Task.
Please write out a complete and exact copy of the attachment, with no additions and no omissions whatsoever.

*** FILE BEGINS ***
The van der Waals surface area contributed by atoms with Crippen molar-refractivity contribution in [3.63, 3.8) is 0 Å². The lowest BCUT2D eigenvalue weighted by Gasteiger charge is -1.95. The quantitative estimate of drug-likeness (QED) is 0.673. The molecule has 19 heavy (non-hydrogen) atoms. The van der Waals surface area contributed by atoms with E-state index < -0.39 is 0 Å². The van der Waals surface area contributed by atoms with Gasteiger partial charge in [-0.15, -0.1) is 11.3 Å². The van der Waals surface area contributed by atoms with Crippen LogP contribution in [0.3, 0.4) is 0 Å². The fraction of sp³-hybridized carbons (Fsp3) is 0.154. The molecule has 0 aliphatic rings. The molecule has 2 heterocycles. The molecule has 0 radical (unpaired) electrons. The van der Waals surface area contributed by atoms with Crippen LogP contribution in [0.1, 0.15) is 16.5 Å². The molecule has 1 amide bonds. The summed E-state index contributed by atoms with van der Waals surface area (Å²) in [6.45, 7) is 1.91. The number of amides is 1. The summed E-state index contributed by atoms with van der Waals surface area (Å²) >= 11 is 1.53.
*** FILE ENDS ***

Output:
The van der Waals surface area contributed by atoms with Crippen molar-refractivity contribution in [3.63, 3.8) is 0 Å². The lowest BCUT2D eigenvalue weighted by Gasteiger charge is -1.95. The quantitative estimate of drug-likeness (QED) is 0.673. The molecule has 19 heavy (non-hydrogen) atoms. The van der Waals surface area contributed by atoms with E-state index < -0.39 is 0 Å². The van der Waals surface area contributed by atoms with Gasteiger partial charge in [-0.15, -0.1) is 11.3 Å². The van der Waals surface area contributed by atoms with Crippen LogP contribution in [0.3, 0.4) is 0 Å². The fraction of sp³-hybridized carbons (Fsp3) is 0.154. The molecule has 0 aliphatic rings. The molecule has 2 heterocycles. The molecule has 0 radical (unpaired) electrons. The van der Waals surface area contributed by atoms with Crippen LogP contribution in [0.1, 0.15) is 16.5 Å². The molecule has 1 amide bonds. The summed E-state index contributed by atoms with van der Waals surface area (Å²) in [6.45, 7) is 1.91. The number of amides is 1. The summed E-state index contributed by atoms with van der Waals surface area (Å²) >= 11 is 1.53.